In addition, the company says Goldcorp (NYSE:GG) has approved a new expansion project at Peñasquito that is expected to be completed by early 2019, and it will add 1-1.5 million silver equivalent ounces to Silver Wheaton, which is not included in its current production guidance. This is certainly positive news for shareholders.
Source: Yahoo Finance
The only thing still lingering over Silver Wheaton's shares is its ongoing tax dispute with the Canadian Revenue Agency. I believe this tax issue is the reason Silver Wheaton stock has underperformed the silver miners index (NYSEARCA:SIL) over the past year (SLW shares are up 142% year to date, compared to a 133% gain in SIL).
As mentioned in a previous article, the company received a reassessment notice from the CRA in 2015, which says any income earned by its foreign subsidiaries outside of Canada should be subject to tax in Canada and be increased for the years 2005-2010. Currently, Silver Wheaton operates through its foreign subsidiary in the Cayman Islands.
The CRA is seeking total penalties, taxes and interest payments of C$353 million, and it could also seek more money for the years following 2010. But Silver Wheaton has vigorously defended its business, and has been fighting this tax bill and reassessment. Pleading closed back in May, and Silver Wheaton says it is still "aggressively pursuing" a resolution in the Tax Court of Canada.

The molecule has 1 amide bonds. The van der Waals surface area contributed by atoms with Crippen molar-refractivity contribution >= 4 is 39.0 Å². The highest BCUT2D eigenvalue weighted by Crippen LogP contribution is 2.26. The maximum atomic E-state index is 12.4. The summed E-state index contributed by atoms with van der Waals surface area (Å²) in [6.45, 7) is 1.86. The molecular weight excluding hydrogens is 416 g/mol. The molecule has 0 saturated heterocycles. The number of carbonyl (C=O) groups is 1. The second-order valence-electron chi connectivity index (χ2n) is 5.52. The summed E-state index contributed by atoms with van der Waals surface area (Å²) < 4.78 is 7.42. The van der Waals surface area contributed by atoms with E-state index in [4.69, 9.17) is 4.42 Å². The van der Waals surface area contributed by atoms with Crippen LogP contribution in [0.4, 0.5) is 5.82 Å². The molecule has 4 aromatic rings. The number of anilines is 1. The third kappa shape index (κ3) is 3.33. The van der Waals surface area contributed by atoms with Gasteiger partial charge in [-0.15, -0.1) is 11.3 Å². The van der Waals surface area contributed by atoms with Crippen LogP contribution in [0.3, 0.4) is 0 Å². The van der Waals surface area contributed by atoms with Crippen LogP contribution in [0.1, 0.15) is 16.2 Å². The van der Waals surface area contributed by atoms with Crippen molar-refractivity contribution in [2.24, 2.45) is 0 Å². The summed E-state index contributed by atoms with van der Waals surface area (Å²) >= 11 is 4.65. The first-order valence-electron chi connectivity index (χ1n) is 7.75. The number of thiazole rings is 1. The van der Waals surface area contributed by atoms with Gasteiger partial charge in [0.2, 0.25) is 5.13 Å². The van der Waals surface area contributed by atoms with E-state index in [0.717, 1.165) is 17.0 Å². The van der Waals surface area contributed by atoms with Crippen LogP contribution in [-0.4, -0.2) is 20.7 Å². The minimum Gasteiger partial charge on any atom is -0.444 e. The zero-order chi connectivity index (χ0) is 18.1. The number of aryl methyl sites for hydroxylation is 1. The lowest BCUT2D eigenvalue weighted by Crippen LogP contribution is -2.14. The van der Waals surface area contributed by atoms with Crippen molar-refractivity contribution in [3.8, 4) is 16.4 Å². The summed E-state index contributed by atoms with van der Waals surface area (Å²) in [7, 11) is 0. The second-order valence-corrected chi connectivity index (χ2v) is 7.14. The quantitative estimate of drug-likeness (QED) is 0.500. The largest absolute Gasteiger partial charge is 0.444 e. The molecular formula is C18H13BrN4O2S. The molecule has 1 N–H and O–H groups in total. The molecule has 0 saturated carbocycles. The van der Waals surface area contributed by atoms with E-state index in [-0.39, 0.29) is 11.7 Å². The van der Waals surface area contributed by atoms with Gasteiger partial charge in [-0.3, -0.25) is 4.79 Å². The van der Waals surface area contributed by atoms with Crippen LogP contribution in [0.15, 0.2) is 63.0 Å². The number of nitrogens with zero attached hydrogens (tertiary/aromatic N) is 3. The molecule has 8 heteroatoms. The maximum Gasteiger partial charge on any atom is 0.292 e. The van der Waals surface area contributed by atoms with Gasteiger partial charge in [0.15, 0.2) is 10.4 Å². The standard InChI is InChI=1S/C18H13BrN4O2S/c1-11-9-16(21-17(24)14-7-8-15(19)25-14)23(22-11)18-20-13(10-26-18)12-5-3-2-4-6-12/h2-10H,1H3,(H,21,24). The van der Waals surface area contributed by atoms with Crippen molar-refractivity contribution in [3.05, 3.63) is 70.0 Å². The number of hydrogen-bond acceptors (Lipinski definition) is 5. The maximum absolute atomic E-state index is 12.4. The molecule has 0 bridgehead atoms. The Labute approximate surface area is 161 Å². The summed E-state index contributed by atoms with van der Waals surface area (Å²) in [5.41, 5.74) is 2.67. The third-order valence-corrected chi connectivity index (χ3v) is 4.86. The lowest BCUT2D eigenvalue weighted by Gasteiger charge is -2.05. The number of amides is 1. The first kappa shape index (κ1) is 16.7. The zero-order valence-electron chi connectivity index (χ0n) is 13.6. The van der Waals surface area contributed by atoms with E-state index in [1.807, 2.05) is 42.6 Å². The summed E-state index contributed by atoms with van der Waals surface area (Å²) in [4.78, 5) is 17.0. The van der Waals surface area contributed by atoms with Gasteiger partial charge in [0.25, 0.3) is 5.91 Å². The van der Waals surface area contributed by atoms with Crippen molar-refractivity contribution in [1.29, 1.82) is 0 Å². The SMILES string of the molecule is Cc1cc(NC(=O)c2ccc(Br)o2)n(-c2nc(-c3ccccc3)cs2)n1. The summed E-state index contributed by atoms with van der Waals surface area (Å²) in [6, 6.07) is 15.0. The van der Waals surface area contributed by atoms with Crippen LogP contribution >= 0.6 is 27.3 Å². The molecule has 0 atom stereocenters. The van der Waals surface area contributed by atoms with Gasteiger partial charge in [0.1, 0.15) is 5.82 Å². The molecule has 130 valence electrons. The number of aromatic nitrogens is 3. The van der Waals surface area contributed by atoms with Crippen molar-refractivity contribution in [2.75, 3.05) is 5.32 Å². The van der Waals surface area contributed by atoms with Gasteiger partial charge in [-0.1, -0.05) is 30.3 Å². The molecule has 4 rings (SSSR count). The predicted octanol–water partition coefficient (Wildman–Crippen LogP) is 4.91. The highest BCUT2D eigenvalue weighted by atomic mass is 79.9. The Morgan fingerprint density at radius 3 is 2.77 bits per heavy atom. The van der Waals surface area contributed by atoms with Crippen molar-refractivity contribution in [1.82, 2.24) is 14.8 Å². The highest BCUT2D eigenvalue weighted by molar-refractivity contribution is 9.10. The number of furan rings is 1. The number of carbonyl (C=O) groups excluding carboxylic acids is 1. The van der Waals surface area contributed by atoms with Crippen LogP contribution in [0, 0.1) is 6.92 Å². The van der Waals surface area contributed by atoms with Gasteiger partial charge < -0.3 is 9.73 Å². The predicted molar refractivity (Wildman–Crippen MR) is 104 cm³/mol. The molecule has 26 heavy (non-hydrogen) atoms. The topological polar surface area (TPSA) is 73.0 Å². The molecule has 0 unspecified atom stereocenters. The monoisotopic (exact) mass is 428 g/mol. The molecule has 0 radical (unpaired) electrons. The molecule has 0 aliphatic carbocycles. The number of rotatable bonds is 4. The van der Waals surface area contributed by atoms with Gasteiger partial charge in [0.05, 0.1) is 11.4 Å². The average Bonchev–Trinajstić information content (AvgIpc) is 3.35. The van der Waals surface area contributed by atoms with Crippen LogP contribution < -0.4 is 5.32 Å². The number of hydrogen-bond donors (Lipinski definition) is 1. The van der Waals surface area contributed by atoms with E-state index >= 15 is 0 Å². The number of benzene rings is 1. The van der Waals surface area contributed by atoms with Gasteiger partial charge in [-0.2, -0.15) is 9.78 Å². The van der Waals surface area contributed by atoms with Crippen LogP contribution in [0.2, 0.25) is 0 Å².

Now, I was a bit disappointed that the company did not provide an update on this issue in its quarterly earnings. Perhaps we will get an update in the quarterly conference call on Thursday.
However, one good piece of news worth mentioning is that Silver Standard Resources (NASDAQ:SSRI) recently resolved a similar tax dispute with the CRA, getting a full refund. In that dispute, the issue was centered around the tax treatment of Silver Standard's sale of shares in its subsidiary that owned and operated its Snowfield and Brucejack projects. This particular dispute was resolved about 18 months after the reassessment notice.
It's possible this tax issue resolution will benefit Silver Wheaton, but perhaps that is just speculation on my part. It just may take a bit longer to resolve than we all expected.
My views on Silver Wheaton haven't changed much following Q2 2016 earnings - it's a great growth stock to own, even with the tax issue. The company is estimating more than 70 million silver equivalent ounces of production by 2020 - a rise from 54 million ounces in 2016 - if all of its major streams come on-line by then.
The stock has more than doubled since the start of this year, so I would recommend investors sitting on profits take some off the table, and if you are interested in building a new position, I think waiting for a pullback is a smart idea. Silver Wheaton remains a core holding of mine and a solid long-term pick.
Disclosure: I am/we are long SLW.
I wrote this article myself, and it expresses my own opinions. I am not receiving compensation for it (other than from Seeking Alpha). I have no business relationship with any company whose stock is mentioned in this article.